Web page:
Unfortunately there is no Prime Number Validation Web control, so we'll have to use a Custom Validator.
The below code shows a simple Web form with a Text Box and a Button, and a Custom Validator validating that the number entered into the Text Box is indeed prime.
One annoying task that most every developer has had to face in the past is form validation.
Since forms are an integral part of dynamic, data-driven Web sites, it is essential that a user's query into a form fit the specified guidelines.
Imagine that you run a Web site for math nerds and that you have a form for users to provide some personal information to improve your knowledge of your site's demographics.
Being math nerds, you may wish to ask them what their favorite prime number is.
Realize that there is no downside to providing client-side validation.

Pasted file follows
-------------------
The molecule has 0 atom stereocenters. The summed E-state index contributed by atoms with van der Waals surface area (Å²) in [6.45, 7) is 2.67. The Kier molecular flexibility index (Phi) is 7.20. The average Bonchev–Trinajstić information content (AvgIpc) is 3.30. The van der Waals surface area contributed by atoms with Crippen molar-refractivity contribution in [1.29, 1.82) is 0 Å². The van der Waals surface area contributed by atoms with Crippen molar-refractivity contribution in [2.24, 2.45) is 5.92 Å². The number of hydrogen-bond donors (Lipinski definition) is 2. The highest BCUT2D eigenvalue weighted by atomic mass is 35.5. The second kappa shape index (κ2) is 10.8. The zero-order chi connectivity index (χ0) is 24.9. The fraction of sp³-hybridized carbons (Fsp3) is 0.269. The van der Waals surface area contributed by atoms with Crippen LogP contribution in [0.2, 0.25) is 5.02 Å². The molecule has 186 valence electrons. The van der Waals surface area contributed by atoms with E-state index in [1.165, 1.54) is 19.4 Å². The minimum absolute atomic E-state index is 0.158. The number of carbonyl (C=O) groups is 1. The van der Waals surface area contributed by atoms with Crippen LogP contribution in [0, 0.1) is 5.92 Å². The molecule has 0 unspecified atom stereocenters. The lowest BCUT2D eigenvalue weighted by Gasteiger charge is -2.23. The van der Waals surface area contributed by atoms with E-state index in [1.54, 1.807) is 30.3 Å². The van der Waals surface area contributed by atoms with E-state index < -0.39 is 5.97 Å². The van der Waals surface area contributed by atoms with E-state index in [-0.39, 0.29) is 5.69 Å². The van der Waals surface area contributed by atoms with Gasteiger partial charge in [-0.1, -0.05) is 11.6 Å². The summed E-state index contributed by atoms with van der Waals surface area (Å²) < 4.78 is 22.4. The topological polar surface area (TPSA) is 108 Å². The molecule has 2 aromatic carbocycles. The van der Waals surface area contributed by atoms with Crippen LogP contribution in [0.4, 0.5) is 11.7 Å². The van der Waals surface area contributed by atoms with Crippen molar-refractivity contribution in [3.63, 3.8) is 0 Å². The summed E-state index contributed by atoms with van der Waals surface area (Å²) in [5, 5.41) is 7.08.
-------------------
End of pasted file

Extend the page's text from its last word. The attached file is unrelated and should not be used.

Imagine that you had a series of checkboxes that corresponded to the hobbies sports, reading, and swimming, and you asked the ready to check all hobbies that he enjoyed.NET validation controls is that they all provide client-side validation for uplevel browsers.For example, if you visit the live demo with an uplevel browser you'll note that the Compare Validators exhibit client-side validation (enter a value of "bob" into the Text Box and tab out of it to see what I mean), while the Custom Validator does not (try entering a nonprime number, such as 6, into the Text Box - you are not alerted to the fact that the number you entered is not prime until you submit the form).In such a scenario, you would need to use the Custom Validator to provide the validation logic. NET's validation Web controls contain a required property called With the built-in validation controls, these steps are all performed behind the scenes for us, free of charge.However, when we're using a Custom Validator, we must do this work ourselves.